Why is my revenue fluctuating throughout the year?

Seasonality plays a large role in the digital advertising industry and has a direct impact on your eCPM.

Each year is divided by seasons or quarters. When a new quarter begins you will often see a drop in your eCPM and revenue, it is important to consider this when forecasting revenue.   

Digital advertising budgets are planned by advertisers following monthly or quarterly targets. As a result, the industry sees a lower spend at the beginning of a month or quarter, and a higher spend at the end of a month or quarter. 

Depending on the quarter you will also see a different trend in your eCPM and revenue, more on this below.

Quarterly trends

Q1 – January, February, and March 

This tends to have a slower start for revenue as it follows the end of the holiday season. This is the season when advertisers plan budgets and test new approaches to their marketing. During this time they are less likely to spend heavily on advertising, the lack of demand results in a lower eCPM.

Q2 – April, May, and June

Q2 coincides with the end of the financial year for many agencies, at this time they are likely to spend any remaining budget allowance. The increased spend and demand for advertising help drive the eCPM.

Q3 – July, August, and September 

The summer season is notoriously quiet for the advertising industry, during this time there is a lot of planning for Q4 campaigns. As a result, you may see a slight dip in advertising spend which can impact the eCPM.

Q4 – October, November, and December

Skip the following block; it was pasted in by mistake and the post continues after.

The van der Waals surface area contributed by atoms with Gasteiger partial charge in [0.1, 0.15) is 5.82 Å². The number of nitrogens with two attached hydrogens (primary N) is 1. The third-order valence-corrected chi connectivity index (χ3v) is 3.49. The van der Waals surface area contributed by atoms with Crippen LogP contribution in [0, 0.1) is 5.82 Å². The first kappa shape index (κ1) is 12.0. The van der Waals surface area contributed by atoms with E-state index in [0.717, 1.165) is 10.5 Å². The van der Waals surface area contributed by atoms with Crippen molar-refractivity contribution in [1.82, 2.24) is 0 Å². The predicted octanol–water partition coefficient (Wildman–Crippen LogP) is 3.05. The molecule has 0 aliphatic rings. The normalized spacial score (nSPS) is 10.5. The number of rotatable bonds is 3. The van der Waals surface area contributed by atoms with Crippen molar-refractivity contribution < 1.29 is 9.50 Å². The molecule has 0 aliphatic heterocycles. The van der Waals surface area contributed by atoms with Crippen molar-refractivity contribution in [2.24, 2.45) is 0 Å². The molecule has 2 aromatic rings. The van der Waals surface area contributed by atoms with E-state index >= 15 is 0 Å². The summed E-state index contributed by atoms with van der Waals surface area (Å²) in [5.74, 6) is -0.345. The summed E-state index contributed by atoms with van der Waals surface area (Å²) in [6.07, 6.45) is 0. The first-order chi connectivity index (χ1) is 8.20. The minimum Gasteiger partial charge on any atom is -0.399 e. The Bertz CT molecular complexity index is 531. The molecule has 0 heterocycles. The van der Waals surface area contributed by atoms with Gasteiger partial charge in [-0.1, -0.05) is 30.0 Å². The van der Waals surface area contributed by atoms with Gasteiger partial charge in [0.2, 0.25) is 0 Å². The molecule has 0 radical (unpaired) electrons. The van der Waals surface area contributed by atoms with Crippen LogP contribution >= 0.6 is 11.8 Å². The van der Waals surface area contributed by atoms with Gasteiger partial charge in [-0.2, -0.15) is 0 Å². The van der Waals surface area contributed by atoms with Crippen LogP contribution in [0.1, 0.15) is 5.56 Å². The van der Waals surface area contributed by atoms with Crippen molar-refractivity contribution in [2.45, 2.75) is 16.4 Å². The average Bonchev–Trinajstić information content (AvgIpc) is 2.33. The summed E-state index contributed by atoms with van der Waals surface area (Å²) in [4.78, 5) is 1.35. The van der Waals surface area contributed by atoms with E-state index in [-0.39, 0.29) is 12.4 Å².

Q4 is when publishers often experience some of the highest eCPM because of large campaigns surrounding the holiday season. 

Consumer events

Advertiser budgets are also influenced by large consumer events, for each of these events, publishers will see a corresponding increase in eCPM. Your experience throughout the year might vary, with some consumers events having more impact on your site than others.

These events include, but are not limited to:

  • Back to School
  • Black Friday
  • Christmas
  • Super Bowl
  • Amazon Prime Day
  • Easter and other religious holidays

Global events

The advertising industry is closely affected by major global events. The most recent examples include the COVID-19 pandemic, the war in Ukraine, or the death of Queen Elizabeth II.  

Such events heavily impacted advertisers' spend, budgets, and resources with many campaigns put on pause or postponed during this critical period. They can also inspire brands to reconsider release dates and campaign content, to not detract from the important message.